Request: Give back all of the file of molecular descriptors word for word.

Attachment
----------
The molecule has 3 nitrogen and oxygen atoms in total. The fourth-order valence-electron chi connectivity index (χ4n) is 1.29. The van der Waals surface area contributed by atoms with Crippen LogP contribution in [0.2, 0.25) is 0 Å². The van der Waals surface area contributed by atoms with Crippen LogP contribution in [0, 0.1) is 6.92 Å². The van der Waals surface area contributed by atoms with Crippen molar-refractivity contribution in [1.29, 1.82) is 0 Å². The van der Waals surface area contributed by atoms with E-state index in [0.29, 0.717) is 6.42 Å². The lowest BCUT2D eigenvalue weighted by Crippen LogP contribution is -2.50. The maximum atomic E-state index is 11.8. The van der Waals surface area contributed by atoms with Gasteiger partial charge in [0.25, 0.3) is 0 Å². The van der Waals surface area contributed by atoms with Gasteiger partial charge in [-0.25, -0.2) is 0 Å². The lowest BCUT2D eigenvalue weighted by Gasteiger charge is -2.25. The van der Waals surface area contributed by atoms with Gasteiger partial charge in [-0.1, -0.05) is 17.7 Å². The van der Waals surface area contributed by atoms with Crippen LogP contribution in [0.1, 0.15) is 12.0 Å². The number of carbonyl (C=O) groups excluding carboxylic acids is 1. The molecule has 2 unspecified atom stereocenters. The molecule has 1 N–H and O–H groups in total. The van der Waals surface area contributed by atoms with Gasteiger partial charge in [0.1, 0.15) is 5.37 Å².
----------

The molecule has 3 nitrogen and oxygen atoms in total. The fourth-order valence-electron chi connectivity index (χ4n) is 1.29. The van der Waals surface area contributed by atoms with Crippen LogP contribution in [0.2, 0.25) is 0 Å². The van der Waals surface area contributed by atoms with Crippen LogP contribution in [0, 0.1) is 6.92 Å². The van der Waals surface area contributed by atoms with Crippen molar-refractivity contribution in [1.29, 1.82) is 0 Å². The van der Waals surface area contributed by atoms with E-state index in [0.29, 0.717) is 6.42 Å². The lowest BCUT2D eigenvalue weighted by Crippen LogP contribution is -2.50. The maximum atomic E-state index is 11.8. The van der Waals surface area contributed by atoms with Gasteiger partial charge in [0.25, 0.3) is 0 Å². The van der Waals surface area contributed by atoms with Gasteiger partial charge in [-0.25, -0.2) is 0 Å². The lowest BCUT2D eigenvalue weighted by Gasteiger charge is -2.25. The van der Waals surface area contributed by atoms with Gasteiger partial charge in [-0.1, -0.05) is 17.7 Å². The van der Waals surface area contributed by atoms with Crippen LogP contribution in [0.1, 0.15) is 12.0 Å². The number of carbonyl (C=O) groups excluding carboxylic acids is 1. The molecule has 2 unspecified atom stereocenters. The molecule has 1 N–H and O–H groups in total. The van der Waals surface area contributed by atoms with Gasteiger partial charge in [0.1, 0.15) is 5.37 Å².